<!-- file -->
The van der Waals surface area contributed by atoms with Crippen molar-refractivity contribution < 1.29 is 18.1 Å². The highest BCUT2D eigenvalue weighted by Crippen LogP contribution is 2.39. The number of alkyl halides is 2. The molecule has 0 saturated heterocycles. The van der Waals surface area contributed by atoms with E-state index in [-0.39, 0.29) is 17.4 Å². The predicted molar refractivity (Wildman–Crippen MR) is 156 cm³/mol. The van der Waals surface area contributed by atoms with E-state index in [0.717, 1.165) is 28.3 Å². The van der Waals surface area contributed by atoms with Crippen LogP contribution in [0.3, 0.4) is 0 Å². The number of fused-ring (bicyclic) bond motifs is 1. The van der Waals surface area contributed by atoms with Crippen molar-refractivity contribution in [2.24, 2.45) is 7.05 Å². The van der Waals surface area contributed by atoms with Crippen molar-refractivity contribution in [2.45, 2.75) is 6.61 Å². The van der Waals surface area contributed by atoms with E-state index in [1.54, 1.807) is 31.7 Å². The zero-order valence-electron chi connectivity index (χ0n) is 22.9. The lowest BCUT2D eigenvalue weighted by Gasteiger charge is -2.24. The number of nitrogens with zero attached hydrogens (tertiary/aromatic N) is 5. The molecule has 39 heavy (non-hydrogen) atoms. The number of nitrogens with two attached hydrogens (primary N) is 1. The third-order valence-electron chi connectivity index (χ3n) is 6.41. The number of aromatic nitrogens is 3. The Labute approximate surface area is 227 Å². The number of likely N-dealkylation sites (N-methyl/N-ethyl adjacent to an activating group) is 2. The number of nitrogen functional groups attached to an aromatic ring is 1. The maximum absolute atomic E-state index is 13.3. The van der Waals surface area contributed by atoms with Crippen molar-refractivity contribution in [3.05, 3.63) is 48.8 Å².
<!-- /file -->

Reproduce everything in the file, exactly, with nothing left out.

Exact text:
The van der Waals surface area contributed by atoms with Crippen molar-refractivity contribution < 1.29 is 18.1 Å². The highest BCUT2D eigenvalue weighted by Crippen LogP contribution is 2.39. The number of alkyl halides is 2. The molecule has 0 saturated heterocycles. The van der Waals surface area contributed by atoms with E-state index in [-0.39, 0.29) is 17.4 Å². The predicted molar refractivity (Wildman–Crippen MR) is 156 cm³/mol. The van der Waals surface area contributed by atoms with E-state index in [0.717, 1.165) is 28.3 Å². The van der Waals surface area contributed by atoms with Crippen LogP contribution in [0.3, 0.4) is 0 Å². The number of fused-ring (bicyclic) bond motifs is 1. The van der Waals surface area contributed by atoms with Crippen molar-refractivity contribution in [2.24, 2.45) is 7.05 Å². The van der Waals surface area contributed by atoms with Crippen molar-refractivity contribution in [2.45, 2.75) is 6.61 Å². The van der Waals surface area contributed by atoms with E-state index in [1.54, 1.807) is 31.7 Å². The zero-order valence-electron chi connectivity index (χ0n) is 22.9. The lowest BCUT2D eigenvalue weighted by Gasteiger charge is -2.24. The number of nitrogens with zero attached hydrogens (tertiary/aromatic N) is 5. The molecule has 39 heavy (non-hydrogen) atoms. The number of nitrogens with two attached hydrogens (primary N) is 1. The third-order valence-electron chi connectivity index (χ3n) is 6.41. The number of aromatic nitrogens is 3. The Labute approximate surface area is 227 Å². The number of likely N-dealkylation sites (N-methyl/N-ethyl adjacent to an activating group) is 2. The number of nitrogen functional groups attached to an aromatic ring is 1. The maximum absolute atomic E-state index is 13.3. The van der Waals surface area contributed by atoms with Crippen molar-refractivity contribution in [3.05, 3.63) is 48.8 Å².